January of 2014 was the first time I decided to take 'inbound marketing' (or content marketing) seriously. I began blogging on a daily basis and was able to increase Flight Media's blog traffic from 5,416 visitors during 6 months in 2013 to 85,978 total visitors in 2014. From that, we generated over 3,000 leads (email subscribers) and boosted revenue dramatically. Here's what our Google Analytics looked like for 2014 vs 2013: 2013 vs 2014 Traffic We would've never captured that many leads, had we not started inbound marketing--which brings me to the next crucial lesson that I learned.

4. Email Marketing = Money

If you have an email 'list', then you have an advantage to someone who doesn't. It's quite magical, really. At the push of a button (literally), you can make sales. Whether you want to sell your services or products, you can instantly do it to hundreds, if not thousands of people at a time. I usually push my Twitter Course every 2-3 months. It brings in $1,200+ every time. (And it only takes 15 minutes to write the email.) Just remember, like good ole' Uncle Ben from Spiderman 1 used to say: with-great-power-comes-great-responsibility Don't sell your products or services on a regular basis. Send them relevant stories and offer great content (refer to #3), so when you do swing that right hook, you land it every time. Recommended Read: 13 List Building Strategies (You Haven't Thought Of)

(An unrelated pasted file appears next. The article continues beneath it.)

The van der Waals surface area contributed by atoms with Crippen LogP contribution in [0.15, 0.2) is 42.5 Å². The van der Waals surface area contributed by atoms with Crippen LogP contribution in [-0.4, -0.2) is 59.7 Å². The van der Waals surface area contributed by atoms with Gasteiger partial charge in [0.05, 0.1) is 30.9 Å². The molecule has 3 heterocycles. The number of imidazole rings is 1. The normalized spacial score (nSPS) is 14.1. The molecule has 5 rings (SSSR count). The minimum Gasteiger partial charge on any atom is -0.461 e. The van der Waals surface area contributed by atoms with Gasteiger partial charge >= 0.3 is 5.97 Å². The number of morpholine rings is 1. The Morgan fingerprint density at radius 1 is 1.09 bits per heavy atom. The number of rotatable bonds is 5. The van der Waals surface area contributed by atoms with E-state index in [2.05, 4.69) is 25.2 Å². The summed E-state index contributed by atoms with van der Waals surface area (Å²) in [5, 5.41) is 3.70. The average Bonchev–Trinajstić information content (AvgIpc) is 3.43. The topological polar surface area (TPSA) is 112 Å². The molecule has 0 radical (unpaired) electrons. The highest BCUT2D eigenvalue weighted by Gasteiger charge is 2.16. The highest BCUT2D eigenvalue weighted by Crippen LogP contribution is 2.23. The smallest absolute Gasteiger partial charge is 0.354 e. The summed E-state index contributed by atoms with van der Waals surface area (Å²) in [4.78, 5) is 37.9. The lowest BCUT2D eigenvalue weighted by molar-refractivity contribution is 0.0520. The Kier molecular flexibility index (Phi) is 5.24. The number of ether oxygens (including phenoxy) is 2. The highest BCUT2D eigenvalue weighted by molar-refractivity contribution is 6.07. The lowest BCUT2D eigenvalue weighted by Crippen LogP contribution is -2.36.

5. Create Recurring Services or Products